Henrik Stenson made a simple observation about his game with words he hasn't used in nearly a year.
"I played some great golf," he said Thursday.
Despite having to scramble for bogey on the 18th hole when his approach tumbled into the lake, Stenson rallied on the tougher back nine at Congressional for a 1-under 69 in the U.S. Open. It was the first time he has opened with a round under par in this major, and it could not have come at a better time.
Since he tied for third at St. Andrews in the British Open last summer, Stenson hasn't been the same. He has missed the cut in 11 of his last 21 tournaments, including an 80 at the PGA Championship, an 83 at this year's Masters, and three rounds of 79 during his most recent stretch of bad golf.
"I've gone through some bad times," Stenson said. "But all the big names have done that."
Stenson at least has kept his sense of humor. During the Match Play Championship in Arizona, Stenson taped a segment for the European Tour in which he interviewed himself, with help from some clever splicing. After asking one question, Stenson the interviewer is seen yawning during the answer.
And when one reporter mentioned he had not been getting good results lately, Stenson smiled.
"I'm starting to like you more," he said. "You ask nice questions. Not getting good results? You mean I've been playing (badly)."
That wasn't the case on an overcast day at Congressional.
Except for his putter, Stenson might have posted an exceptional score. He had six putts inside 6 feet on his opening seven holes and missed them all — four for birdie, two for par. Instead of expecting his day to get worse, he waited for it to get better.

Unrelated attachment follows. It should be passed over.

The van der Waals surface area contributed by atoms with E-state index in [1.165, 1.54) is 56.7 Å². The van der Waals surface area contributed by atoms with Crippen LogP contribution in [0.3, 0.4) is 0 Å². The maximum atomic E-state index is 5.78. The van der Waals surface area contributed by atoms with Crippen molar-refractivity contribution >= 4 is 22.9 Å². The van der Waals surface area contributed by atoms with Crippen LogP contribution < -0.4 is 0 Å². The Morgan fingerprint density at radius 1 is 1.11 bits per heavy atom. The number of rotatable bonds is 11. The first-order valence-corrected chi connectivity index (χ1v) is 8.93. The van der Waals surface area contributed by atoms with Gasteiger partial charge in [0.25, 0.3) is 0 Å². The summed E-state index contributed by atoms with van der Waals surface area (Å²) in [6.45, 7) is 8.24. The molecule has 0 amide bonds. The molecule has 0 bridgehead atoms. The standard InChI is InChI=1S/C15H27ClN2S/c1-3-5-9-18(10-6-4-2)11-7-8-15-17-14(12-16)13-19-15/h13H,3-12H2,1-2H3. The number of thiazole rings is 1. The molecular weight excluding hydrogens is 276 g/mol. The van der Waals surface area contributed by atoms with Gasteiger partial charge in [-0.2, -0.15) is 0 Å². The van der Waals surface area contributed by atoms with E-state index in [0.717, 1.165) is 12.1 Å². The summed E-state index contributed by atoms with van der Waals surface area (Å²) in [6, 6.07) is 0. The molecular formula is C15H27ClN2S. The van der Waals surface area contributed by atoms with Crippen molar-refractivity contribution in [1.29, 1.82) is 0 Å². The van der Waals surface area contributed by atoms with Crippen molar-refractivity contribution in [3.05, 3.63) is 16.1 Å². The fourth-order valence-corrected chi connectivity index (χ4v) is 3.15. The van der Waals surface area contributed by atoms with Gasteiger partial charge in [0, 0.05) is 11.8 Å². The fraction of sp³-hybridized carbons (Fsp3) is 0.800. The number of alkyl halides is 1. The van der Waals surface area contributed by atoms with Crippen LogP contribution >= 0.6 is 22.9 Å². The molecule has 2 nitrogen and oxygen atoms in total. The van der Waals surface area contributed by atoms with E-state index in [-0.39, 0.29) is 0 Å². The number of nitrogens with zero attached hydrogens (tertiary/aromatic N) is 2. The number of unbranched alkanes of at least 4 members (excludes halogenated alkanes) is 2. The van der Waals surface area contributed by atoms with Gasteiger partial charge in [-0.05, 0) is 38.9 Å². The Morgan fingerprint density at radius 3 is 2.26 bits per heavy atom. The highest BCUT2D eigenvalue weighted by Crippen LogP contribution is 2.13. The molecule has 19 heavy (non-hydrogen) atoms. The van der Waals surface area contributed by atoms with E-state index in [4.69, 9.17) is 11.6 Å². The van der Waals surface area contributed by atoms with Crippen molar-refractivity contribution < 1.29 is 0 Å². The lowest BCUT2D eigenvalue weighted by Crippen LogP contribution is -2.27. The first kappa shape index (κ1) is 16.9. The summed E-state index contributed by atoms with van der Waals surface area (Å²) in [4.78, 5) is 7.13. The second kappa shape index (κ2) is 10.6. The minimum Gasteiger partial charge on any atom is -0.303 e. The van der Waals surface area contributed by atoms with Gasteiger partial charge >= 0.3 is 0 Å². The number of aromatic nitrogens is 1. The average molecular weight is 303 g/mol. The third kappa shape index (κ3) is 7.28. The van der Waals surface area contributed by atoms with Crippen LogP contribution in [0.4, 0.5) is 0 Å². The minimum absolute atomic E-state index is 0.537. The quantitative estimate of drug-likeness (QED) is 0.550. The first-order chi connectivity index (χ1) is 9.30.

Eventually, it did.
He hit a 3-wood that went 325 yards on the tough 15th hole and hit pitching wedge to 3 feet. Then came a wedge to 7 feet for birdie on the par-5 16th, and a 5-wood that really ran through the fairway on the 17th, leaving him a baby 9-iron to 3 feet.
"After being 2 over on the front, I would have taken anything close to par," Stenson said.
As down as he has been over the last year, Stenson is wise enough not to put too much stock into one round. He hit plenty of beautiful shots, and at least he wasn't surprised to be hitting them. He has worked hard with swing coach Pete Cowen on simplifying his swing, and with mental coach Bob Rotella on keeping a clear mind.
He didn't say which was more valuable at this stage.
"I'm still not overly confident, but I stayed patient. I hit a lot of beautiful shots out there," Stenson said. "It's only the first day and it's a major championship, and there's a lot of golf with some tough competitors. But it feels like a bit of a turnaround in terms of what I'm doing with the mental routines and my practice. I hope to build on this."